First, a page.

Never stop exploring
ARROWHEAD – Art wakes Dick and Bobba Hauserman up in the morning. Not golf. Not bridge. Not tea with the ladies.At age 90, or so, the Hausermans travel from their home in Arrowhead to the National Academy in New York for about 16 weeks each summer taking classes five days a week, three hours a day to pursue their new found passion – figurative painting and drawing. Bobba was inspired to learn oil painting to capture her grandchildren on canvas. She went first to New York in 2001, not knowing she would enjoy painting so much, and then two years later convinced Dick to attend, who now takes figurative drawing classes working in charcoal and pencil.
Dick was one of Vail’s founding fathers. He sat on Vail Associates’ first board of directors, opened the town’s first ski shop and served as chairman of the architecture committee that designed and developed Vail. Besides art, Dick has also written two books late in life, “The Inventors of Vail” and “On the Road to Vail.””Some older people have no reason to get up in the morning,” Bobba said. “Art keeps us interested in life. We don’t think about much else.”At the National Academy, Bobba paints and Dick draws to live, nude models. As opposed to depicting landscapes or painting from photographs, Bobba and Dick are drawn to the emotion of human bodies and faces.Bobba paints her models in bold, strong colors, and she doesn’t feel the need to paint realistically, either. She interprets the model and mood, changing color or body position to create a stronger painting.
“Sometimes when it looks OK in real life, it doesn’t look so good in a painting,” Bobba said.Dick’s charcoal sketches seek to capture human passion through facial expressions.”Everything about my art revolves around this one piece,” Dick said, pointing to a sketch of an African American male with a chiseled face and spiky hair peering out into the distance as if ready to conquer an obstacle. “It’s so dramatic. There’s such a feeling of strength in that look.”
Art has always circled the lives of Bobba and Dick, even though it wasn’t until recently that they chose to follow the path directly. Bobba has an art degree. For 30 years she worked as a fashion illustrator and costume designer for Jonathan Logan and Dalton Cashmeres, among other labels.”When I was a designer, I was always the colorist. I would put color together to make stripes,” Bobba said. “That’s the way I work with my paintings. Here I put colors together that would probably make nice stripes.”Dick studied architecture at the University of Southern California until 1938. He was required to sketch in his classes and took one life drawing class, but it had been 60 years since he placed a pencil to canvas. The feeling came right back, he said.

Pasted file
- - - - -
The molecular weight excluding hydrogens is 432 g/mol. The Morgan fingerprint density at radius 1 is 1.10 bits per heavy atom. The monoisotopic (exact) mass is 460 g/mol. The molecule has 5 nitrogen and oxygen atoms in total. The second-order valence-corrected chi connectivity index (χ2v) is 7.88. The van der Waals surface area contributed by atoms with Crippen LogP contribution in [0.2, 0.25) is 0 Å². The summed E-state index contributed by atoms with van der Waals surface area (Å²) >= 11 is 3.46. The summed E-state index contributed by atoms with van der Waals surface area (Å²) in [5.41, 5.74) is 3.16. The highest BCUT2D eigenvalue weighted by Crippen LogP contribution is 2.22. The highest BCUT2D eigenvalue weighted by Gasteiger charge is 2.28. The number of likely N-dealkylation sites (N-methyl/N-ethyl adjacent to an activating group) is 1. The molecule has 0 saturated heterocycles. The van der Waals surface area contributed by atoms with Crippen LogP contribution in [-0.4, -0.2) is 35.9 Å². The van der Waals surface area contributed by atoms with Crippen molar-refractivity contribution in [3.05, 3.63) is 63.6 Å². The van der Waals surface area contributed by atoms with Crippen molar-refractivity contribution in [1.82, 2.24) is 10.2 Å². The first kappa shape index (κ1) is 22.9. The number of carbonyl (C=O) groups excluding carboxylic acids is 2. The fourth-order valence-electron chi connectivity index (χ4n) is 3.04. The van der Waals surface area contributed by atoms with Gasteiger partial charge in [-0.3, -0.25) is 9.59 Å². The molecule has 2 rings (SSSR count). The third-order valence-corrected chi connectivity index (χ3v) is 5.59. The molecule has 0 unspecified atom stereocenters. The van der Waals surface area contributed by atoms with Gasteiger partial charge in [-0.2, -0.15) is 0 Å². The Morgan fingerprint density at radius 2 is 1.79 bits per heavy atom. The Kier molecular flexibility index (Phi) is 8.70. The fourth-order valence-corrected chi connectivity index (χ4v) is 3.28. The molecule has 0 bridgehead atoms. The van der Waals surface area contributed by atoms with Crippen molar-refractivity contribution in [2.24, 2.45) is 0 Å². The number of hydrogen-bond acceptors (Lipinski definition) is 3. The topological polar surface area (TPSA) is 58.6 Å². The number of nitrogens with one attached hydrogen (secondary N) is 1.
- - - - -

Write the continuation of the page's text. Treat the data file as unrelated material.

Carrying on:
In New York, Dick’s fellow students call him “King of Quickies,” quickies being an exercise at the start of class where students sketch as fast as they can a model who changes position every two minutes.
“It’s fast and it expresses freedom of stroke,” Dick said.Bobba’s National Academy instructor recently told her she would be wasting the rest of her life if she didn’t move to New York full time to pursue her art career. Her instructor said: “You are no longer a painter, you’re an artist.” Bobba said she’s seriously considering the move.”It’s thrilling to be able to start something late in life you have never done before and have a modest amount of success with it,” Bobba said.
On Monday, the Vail Symposium will honor Dick and Bobba with its first ever Explorers Award for the couple’s openness to explore new paths and fearlessly pursue dynamic learning. There will be an artists’ reception, show, sale and dinner at the Sonnenalp in Vail.For the Hausermans, learning new things is compulsive and never ending. It’s what inspires them to get after life, as Bobba said.”The more you study, the more you want to study – and the less you know about real art,” Dick said.
Arts and Entertainment Editor Cassie Pence can be reached at 748-2938, or firstname.lastname@example.org.Vail, Colorado